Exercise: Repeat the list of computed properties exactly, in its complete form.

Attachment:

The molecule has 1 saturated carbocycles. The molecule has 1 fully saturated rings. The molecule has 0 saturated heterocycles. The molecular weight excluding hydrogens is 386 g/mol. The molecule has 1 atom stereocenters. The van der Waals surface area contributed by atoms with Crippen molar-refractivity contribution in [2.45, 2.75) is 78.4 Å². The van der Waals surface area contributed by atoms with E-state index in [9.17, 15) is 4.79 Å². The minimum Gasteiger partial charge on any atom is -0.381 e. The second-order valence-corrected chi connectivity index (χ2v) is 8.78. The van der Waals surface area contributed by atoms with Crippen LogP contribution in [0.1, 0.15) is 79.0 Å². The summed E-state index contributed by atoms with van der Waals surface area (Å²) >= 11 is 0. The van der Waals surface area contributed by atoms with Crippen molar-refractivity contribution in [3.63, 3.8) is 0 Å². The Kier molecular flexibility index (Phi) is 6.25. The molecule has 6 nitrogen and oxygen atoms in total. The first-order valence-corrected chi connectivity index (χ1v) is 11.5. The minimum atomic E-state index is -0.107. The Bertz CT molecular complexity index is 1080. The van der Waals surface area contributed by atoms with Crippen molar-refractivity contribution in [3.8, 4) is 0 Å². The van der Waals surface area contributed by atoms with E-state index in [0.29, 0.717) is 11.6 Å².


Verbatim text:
The molecule has 1 saturated carbocycles. The molecule has 1 fully saturated rings. The molecule has 0 saturated heterocycles. The molecular weight excluding hydrogens is 386 g/mol. The molecule has 1 atom stereocenters. The van der Waals surface area contributed by atoms with Crippen molar-refractivity contribution in [2.45, 2.75) is 78.4 Å². The van der Waals surface area contributed by atoms with E-state index in [9.17, 15) is 4.79 Å². The minimum Gasteiger partial charge on any atom is -0.381 e. The second-order valence-corrected chi connectivity index (χ2v) is 8.78. The van der Waals surface area contributed by atoms with Crippen LogP contribution in [0.1, 0.15) is 79.0 Å². The summed E-state index contributed by atoms with van der Waals surface area (Å²) >= 11 is 0. The van der Waals surface area contributed by atoms with Crippen molar-refractivity contribution in [3.63, 3.8) is 0 Å². The Kier molecular flexibility index (Phi) is 6.25. The molecule has 6 nitrogen and oxygen atoms in total. The first-order valence-corrected chi connectivity index (χ1v) is 11.5. The minimum atomic E-state index is -0.107. The Bertz CT molecular complexity index is 1080. The van der Waals surface area contributed by atoms with Crippen molar-refractivity contribution in [3.8, 4) is 0 Å². The van der Waals surface area contributed by atoms with E-state index in [0.29, 0.717) is 11.6 Å².